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I need to check the MD5 of a few files on Windows. Any recommendations on either a command line or an explorer-plugin utility?

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up vote 3 down vote accepted

This is I think the same one as is available on most unix systems and couldn't be easier to use from the command line.

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yes, you can try ( it is built in~ ) :

CertUtil -hashfile yourFileName MD5
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The good thing about this one is that it's built in. – GuitarPicker Jul 16 '15 at 13:05
Note that the MD5 at the end is case-sensitive – GlennFromIowa Jan 12 at 18:38
really really good! – Periback Apr 12 at 19:47

For the right-click Explorer shell extension option, I use Nirsoft's HashMyFiles.

nirsoft is w00t

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It also does have limited command line options, documented on the linked page. – hyperslug Aug 23 '09 at 4:19

I use md5deep as it has several practical usability advantages over most of the others listed.

For one it has SHA1 and SHA256 executables in the same package, it also automatically handles directory recursion and it has a matching mode where it will validate that your files are as you left them. And it's a native Windows package so there is no need to install Cygwin if you don't really need it.

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MS also has a tool called File Checksum Integrity Verifier (FCIV).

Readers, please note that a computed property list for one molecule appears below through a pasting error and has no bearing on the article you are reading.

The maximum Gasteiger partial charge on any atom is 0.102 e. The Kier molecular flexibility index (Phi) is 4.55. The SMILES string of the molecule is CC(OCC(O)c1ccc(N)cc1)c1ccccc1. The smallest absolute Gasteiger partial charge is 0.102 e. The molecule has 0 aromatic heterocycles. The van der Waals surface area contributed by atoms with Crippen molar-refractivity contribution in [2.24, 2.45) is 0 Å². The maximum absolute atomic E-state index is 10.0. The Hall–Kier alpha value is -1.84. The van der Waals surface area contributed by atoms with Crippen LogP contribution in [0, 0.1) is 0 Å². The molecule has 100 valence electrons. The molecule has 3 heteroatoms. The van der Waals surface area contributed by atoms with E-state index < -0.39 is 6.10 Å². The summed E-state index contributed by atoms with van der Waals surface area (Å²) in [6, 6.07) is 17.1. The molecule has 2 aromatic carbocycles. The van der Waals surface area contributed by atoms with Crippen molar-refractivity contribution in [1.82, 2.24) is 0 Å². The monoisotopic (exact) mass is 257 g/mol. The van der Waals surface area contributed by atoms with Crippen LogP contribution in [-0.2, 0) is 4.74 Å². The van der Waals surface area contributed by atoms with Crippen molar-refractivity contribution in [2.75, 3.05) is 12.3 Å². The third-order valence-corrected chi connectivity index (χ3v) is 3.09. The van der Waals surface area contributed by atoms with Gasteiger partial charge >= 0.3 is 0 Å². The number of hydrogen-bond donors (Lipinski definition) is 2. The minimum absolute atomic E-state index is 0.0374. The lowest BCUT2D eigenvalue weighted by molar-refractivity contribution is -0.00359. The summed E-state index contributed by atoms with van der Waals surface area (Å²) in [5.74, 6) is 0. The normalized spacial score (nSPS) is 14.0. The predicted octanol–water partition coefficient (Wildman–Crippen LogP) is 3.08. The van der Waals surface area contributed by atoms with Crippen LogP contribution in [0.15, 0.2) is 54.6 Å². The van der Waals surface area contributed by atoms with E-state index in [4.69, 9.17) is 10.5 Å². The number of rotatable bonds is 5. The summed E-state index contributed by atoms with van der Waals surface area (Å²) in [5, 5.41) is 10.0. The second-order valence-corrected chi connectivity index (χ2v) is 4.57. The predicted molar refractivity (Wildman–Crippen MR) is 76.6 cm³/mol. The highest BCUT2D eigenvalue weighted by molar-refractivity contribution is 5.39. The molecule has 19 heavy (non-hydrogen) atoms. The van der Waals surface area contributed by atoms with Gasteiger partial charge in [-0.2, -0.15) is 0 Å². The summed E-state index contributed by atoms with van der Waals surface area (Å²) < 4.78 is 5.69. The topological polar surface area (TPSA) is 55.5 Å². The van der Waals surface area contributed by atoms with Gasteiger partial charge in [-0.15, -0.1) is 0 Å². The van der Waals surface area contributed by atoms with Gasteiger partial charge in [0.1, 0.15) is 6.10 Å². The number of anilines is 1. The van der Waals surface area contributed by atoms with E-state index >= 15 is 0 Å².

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+1 on the FCIV. A lot of the google results for when I searched this issue had a lot of third party tools showing up in results, likely because at the time that is all that was available.

MS themselves have developed an "unsupported" tool FCIV and this is what I'd recommend you use, especially if you're a linux/unix guy and used to command line md5 checking

link here:

my screenshot here:

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I always install HashCheck. It integrates in the properties Dialog of the Explorer.

enter image description here

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Love it! I'm half of a mind of changing the accepted answer, except a command line utility is more flexible generally speaking. – Daniel C. Sobral Jul 16 '15 at 16:42

I install cygwin on all my Windows systems, then I use openssl's built in md5 command.

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I love cygwin, especially as a linux guy. Having all the utilities handy is a bonus. The downside of cygwin: it takes a while to install, and unless you are a linux user, the install can be a bit complicated. Even as a linux user, it can be complicated. Taking the default install on cygwin still takes quite a few steps. For windows users that are more used to downloading a patch from MS and running it, FCIV is faster and easy to use. So specifically just for windows users, I still recommend FCIV. For linux users on windows, definitely agree on cygwin – ben Jun 9 '14 at 17:14

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